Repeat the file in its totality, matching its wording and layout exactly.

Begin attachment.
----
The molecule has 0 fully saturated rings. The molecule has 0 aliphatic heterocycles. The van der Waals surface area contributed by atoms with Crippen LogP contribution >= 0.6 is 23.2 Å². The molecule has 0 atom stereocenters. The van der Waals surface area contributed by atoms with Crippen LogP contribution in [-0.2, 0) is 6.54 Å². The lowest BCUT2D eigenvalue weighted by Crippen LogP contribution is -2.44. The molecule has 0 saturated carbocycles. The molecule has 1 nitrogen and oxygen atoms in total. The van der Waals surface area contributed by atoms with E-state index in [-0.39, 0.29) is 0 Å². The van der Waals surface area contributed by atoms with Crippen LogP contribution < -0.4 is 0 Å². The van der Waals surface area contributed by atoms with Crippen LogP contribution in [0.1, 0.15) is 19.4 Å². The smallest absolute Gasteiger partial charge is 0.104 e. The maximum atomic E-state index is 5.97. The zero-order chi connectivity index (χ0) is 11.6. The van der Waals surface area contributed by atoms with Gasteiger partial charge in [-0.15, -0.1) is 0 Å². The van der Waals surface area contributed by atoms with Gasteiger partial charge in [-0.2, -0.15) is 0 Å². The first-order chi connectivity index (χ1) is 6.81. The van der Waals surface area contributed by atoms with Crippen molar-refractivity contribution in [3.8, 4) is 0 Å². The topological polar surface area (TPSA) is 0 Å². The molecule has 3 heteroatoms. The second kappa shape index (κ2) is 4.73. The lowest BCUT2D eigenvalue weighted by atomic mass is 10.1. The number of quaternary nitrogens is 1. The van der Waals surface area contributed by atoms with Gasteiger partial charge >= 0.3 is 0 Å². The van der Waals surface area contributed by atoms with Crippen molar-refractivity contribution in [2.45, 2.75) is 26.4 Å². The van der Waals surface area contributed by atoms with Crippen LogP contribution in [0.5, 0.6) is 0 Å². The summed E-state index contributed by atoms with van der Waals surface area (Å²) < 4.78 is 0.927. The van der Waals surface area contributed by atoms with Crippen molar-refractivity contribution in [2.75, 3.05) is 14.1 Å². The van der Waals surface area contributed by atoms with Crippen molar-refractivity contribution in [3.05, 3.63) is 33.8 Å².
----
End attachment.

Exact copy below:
The molecule has 0 fully saturated rings. The molecule has 0 aliphatic heterocycles. The van der Waals surface area contributed by atoms with Crippen LogP contribution >= 0.6 is 23.2 Å². The molecule has 0 atom stereocenters. The van der Waals surface area contributed by atoms with Crippen LogP contribution in [-0.2, 0) is 6.54 Å². The lowest BCUT2D eigenvalue weighted by Crippen LogP contribution is -2.44. The molecule has 0 saturated carbocycles. The molecule has 1 nitrogen and oxygen atoms in total. The van der Waals surface area contributed by atoms with E-state index in [-0.39, 0.29) is 0 Å². The van der Waals surface area contributed by atoms with Crippen LogP contribution < -0.4 is 0 Å². The van der Waals surface area contributed by atoms with Crippen LogP contribution in [0.1, 0.15) is 19.4 Å². The smallest absolute Gasteiger partial charge is 0.104 e. The maximum atomic E-state index is 5.97. The zero-order chi connectivity index (χ0) is 11.6. The van der Waals surface area contributed by atoms with Gasteiger partial charge in [-0.15, -0.1) is 0 Å². The van der Waals surface area contributed by atoms with Gasteiger partial charge in [-0.2, -0.15) is 0 Å². The first-order chi connectivity index (χ1) is 6.81. The van der Waals surface area contributed by atoms with Crippen molar-refractivity contribution in [3.8, 4) is 0 Å². The topological polar surface area (TPSA) is 0 Å². The molecule has 3 heteroatoms. The second kappa shape index (κ2) is 4.73. The lowest BCUT2D eigenvalue weighted by atomic mass is 10.1. The number of quaternary nitrogens is 1. The van der Waals surface area contributed by atoms with Gasteiger partial charge >= 0.3 is 0 Å². The van der Waals surface area contributed by atoms with Crippen molar-refractivity contribution in [2.45, 2.75) is 26.4 Å². The van der Waals surface area contributed by atoms with Crippen LogP contribution in [0.5, 0.6) is 0 Å². The summed E-state index contributed by atoms with van der Waals surface area (Å²) < 4.78 is 0.927. The van der Waals surface area contributed by atoms with Crippen molar-refractivity contribution in [2.75, 3.05) is 14.1 Å². The van der Waals surface area contributed by atoms with Crippen molar-refractivity contribution in [3.05, 3.63) is 33.8 Å².